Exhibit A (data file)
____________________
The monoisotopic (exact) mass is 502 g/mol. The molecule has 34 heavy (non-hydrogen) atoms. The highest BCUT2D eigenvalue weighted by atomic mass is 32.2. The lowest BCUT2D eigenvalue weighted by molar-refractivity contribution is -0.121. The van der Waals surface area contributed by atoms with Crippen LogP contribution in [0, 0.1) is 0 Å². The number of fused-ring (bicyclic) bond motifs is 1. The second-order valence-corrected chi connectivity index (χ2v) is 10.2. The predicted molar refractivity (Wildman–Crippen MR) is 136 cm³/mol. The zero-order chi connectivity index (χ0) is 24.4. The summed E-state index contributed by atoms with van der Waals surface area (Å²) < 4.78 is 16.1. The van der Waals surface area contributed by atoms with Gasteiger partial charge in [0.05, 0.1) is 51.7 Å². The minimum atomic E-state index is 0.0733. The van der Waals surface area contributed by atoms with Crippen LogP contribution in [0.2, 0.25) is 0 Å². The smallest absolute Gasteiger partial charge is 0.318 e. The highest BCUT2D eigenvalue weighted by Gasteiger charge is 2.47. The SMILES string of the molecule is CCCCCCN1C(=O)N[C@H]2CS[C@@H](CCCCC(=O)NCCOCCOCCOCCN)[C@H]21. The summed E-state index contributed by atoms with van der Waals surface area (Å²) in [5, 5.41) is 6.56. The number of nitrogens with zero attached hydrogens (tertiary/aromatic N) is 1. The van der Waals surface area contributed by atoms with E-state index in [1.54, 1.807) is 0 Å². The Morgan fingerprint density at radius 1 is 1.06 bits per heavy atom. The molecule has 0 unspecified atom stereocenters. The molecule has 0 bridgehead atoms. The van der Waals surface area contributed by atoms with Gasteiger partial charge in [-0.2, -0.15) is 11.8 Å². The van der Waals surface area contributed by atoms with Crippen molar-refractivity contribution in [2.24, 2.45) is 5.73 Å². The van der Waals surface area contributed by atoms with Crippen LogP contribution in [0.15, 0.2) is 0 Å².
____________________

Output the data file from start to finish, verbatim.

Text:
The monoisotopic (exact) mass is 502 g/mol. The molecule has 34 heavy (non-hydrogen) atoms. The highest BCUT2D eigenvalue weighted by atomic mass is 32.2. The lowest BCUT2D eigenvalue weighted by molar-refractivity contribution is -0.121. The van der Waals surface area contributed by atoms with Crippen LogP contribution in [0, 0.1) is 0 Å². The number of fused-ring (bicyclic) bond motifs is 1. The second-order valence-corrected chi connectivity index (χ2v) is 10.2. The predicted molar refractivity (Wildman–Crippen MR) is 136 cm³/mol. The zero-order chi connectivity index (χ0) is 24.4. The summed E-state index contributed by atoms with van der Waals surface area (Å²) < 4.78 is 16.1. The van der Waals surface area contributed by atoms with Gasteiger partial charge in [0.05, 0.1) is 51.7 Å². The minimum atomic E-state index is 0.0733. The van der Waals surface area contributed by atoms with Crippen LogP contribution in [0.2, 0.25) is 0 Å². The smallest absolute Gasteiger partial charge is 0.318 e. The highest BCUT2D eigenvalue weighted by Gasteiger charge is 2.47. The SMILES string of the molecule is CCCCCCN1C(=O)N[C@H]2CS[C@@H](CCCCC(=O)NCCOCCOCCOCCN)[C@H]21. The summed E-state index contributed by atoms with van der Waals surface area (Å²) in [5, 5.41) is 6.56. The number of nitrogens with zero attached hydrogens (tertiary/aromatic N) is 1. The van der Waals surface area contributed by atoms with E-state index in [1.54, 1.807) is 0 Å². The Morgan fingerprint density at radius 1 is 1.06 bits per heavy atom. The molecule has 0 unspecified atom stereocenters. The molecule has 0 bridgehead atoms. The van der Waals surface area contributed by atoms with Gasteiger partial charge in [-0.2, -0.15) is 11.8 Å². The van der Waals surface area contributed by atoms with Crippen molar-refractivity contribution in [2.24, 2.45) is 5.73 Å². The van der Waals surface area contributed by atoms with Crippen LogP contribution in [0.15, 0.2) is 0 Å².